This is a guest post by Edgar Frohme.
The term BOGO once referred to consumers getting an item for free after they made a similar purchase. This drove customers to stores and websites because it made them feel like they were getting a great deal. However, a new form of BOGO has developed in which consumers themselves aren’t receiving the benefit from the purchase, rather, it’s donated. Now BOGO commonly refers to buy-one-give-one and rewards consumers by donating a good to those in need. While this seems like a better, altruistic alternative to traditional BOGO, does it work? The answer depends upon whom you ask.
Is BOGO Feasible?
As any good businessperson would want to know, how do BOGO programs affect revenue? By initiating a BOGO program, business owners are essentially obliging themselves to a future debt when a good is purchased. Before any BOGO program is started, it’s advised to investigate how this will affect the company’s cash flow. This may be easier for some than others.
Using services such as American Express cash flow, which allows business owners more flexibility on when and how money is spent and paid back, make BOGO simpler to implement. Cash-flow services provide business owners with the opportunity to use BOGO programs without worrying about the financial commitment they’re making to customers and those receiving charitable gifts.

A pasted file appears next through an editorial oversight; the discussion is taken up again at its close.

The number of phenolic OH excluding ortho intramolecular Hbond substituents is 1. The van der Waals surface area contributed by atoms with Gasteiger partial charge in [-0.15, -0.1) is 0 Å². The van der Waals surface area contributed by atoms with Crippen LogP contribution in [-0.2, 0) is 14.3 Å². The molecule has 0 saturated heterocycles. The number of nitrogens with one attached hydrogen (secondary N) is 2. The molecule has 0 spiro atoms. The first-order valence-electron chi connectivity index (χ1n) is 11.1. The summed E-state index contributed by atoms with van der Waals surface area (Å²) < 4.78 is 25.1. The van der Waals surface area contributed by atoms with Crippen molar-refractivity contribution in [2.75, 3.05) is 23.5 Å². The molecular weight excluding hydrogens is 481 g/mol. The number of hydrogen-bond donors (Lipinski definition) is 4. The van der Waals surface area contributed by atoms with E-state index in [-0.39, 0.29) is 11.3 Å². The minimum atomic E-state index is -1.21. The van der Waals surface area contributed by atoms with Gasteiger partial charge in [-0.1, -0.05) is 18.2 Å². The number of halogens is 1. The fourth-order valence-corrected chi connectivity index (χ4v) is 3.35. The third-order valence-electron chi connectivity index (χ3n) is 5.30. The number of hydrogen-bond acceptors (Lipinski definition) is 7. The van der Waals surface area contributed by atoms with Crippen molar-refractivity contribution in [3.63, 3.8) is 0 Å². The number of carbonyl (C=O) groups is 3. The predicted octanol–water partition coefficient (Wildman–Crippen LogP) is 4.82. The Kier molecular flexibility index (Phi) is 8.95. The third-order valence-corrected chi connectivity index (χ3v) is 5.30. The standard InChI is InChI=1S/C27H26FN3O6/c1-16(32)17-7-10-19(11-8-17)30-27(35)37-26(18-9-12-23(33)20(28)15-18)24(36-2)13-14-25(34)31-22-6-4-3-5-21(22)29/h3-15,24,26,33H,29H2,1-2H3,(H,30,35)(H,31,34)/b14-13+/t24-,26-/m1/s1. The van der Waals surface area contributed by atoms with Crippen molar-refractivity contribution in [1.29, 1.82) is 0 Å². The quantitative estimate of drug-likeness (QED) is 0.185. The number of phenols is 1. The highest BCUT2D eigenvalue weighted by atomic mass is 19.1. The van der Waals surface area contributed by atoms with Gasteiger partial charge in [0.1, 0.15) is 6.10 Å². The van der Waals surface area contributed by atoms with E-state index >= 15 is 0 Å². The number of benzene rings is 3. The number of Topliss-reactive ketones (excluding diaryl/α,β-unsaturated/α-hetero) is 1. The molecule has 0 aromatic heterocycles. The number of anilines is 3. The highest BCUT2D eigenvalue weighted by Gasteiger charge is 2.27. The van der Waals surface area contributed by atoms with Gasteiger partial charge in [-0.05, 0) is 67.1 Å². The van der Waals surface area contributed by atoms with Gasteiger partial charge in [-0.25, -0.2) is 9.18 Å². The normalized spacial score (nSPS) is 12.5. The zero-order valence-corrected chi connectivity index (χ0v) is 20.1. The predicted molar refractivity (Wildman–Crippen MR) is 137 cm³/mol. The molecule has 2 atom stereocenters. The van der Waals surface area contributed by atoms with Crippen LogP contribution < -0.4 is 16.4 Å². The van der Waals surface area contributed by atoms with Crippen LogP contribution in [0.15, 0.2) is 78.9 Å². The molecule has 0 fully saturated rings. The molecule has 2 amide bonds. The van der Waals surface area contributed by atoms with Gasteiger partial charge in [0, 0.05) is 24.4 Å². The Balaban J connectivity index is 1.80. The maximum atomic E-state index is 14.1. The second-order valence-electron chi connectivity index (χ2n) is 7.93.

The most widely recognized success story with BOGO is that of Tom’s Shoes, which donates a pair of shoes for every pair of shoes bought. More than 2 million shoes have been given across the world, and Tom’s Shoes has become a chic choice for those wanting to help others. However, this business model has come under fire recently when it was learned that, while this program is profitable for Tom’s and well meaning, it might have negative effects. Charitable gifts abroad can have a distorting effect on developing markets by undermining local business and creating an unsustainable aid-based economy.
3 Questions to Consider When Developing a BOGO Program.
What’s the Local Market? – If the GO of BOGO improperly skews the market for a good, it may do harm. Undercutting local manufacturers and retailers who earn a living from those products has a net negative effect on the local community.
What’s the Production Chain of the BOGO Company? – Many times, a more-positive effect can come when the supply chain comes to the community. Sourcing materials and manufacturing not only puts money in the pockets of the local community but also provide much-needed skills.
Does the Product Solve a Root Cause of the Problem? – Temporary relief is appreciated and valuable but does not address the overarching problems present in a community. Charitable gifts should be centered on a sustainable, long-lasting way to support an impoverished part of the world.
BOGO programs are a net benefit for business, consumers and those they help only with proper forethought. By investigating what possible effects a BOGO program will have on recipients, business owners can confidently use these programs to create a win-win-win situation.